The Old Country? How did it smell? Sound? Was it as unified and cosy as the proponents of Heritage Travel would have us believe? Was there really a strong sense of community? Did Chagall’s phantom figures tap their toes to the familiar tunes of Fiddler on the Roof? Or was it another place altogether.
In nineteenth century Eastern Europe, Jewish life was ruled by Hasidic rebbes or the traditional Mitnagdim, and religious law dictated every aspect of daily life. Secular books were forbidden; independent thinkers were threatened with moral rebuke, magical retribution, expulsion and excommunication. But the Maskilim, proponents of the Haskalah or Jewish Enlightenment, were determined to create a modern Jew, to found schools where children could learn science, geography, languages and history.
Born in 1826 in Zbarazh, Galicia (now Ukraine), Benjamin Wolf Ehrenkranz received a traditional Jewish education, and all expected he would become an important rabbi. However, after obtaining forbidden Haskalah literature, he hid under the synagogue steps, pursued secular studies in secret. Sensing a change in his son, Velvel’s father decided to arrange a marriage: a wife and children would surely tie this wayward son to home and duty. But only a few days after the wedding, Ehrenkranz abandoned his bride, his home, and headed for Romania.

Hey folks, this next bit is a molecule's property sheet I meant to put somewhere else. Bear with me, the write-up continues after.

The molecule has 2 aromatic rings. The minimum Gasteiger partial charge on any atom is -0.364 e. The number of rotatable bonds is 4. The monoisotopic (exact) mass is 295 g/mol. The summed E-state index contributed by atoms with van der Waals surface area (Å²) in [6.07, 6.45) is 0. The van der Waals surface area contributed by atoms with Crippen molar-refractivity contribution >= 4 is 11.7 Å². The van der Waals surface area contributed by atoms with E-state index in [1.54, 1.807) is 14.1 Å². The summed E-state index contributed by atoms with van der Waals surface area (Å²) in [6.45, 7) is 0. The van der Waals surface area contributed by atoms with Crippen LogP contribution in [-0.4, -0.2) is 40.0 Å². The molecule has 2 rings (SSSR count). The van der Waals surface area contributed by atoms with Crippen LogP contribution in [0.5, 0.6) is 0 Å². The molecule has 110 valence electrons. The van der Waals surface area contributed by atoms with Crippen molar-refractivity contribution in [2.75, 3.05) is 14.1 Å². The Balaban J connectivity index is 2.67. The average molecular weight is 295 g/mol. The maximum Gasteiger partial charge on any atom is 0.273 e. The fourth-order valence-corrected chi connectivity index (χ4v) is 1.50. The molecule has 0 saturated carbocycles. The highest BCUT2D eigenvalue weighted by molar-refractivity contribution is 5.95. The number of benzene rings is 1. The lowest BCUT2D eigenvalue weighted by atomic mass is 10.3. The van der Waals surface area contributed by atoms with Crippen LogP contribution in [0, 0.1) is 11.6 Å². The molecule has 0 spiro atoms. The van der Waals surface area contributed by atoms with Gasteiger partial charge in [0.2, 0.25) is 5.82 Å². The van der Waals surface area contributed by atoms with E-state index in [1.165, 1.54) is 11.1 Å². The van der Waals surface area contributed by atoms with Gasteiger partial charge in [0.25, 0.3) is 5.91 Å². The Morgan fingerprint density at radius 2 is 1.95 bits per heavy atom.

Now an exile, he changed his name to Velvel Zbarzher, began writing politically incorrect poems, singing them in bars and wine cellars, gaining a vast, loyal audience of workers, craftsmen and intellectuals. Hard-drinking, outspoken, he shared what he earned with the poor, but his direct attacks on the Hasidim and the anti-Semitic Romanian government resulted in banishment and itinerancy.
By the time Velvel died in Constantinople in 1883, the Haskalah had triumphed, and the modern Jew had been created. But modernization and assimilation hadn’t brought an end to anti-Semitism. New movements to promote social equality appeared—Zionism, Anarchism, Bundism—and they travelled to the New World along with a love of Yiddish literature and theatre.
A Contrary Journey with Velvel Zbarzher, Bard
will be published by Claret Press in October, 2021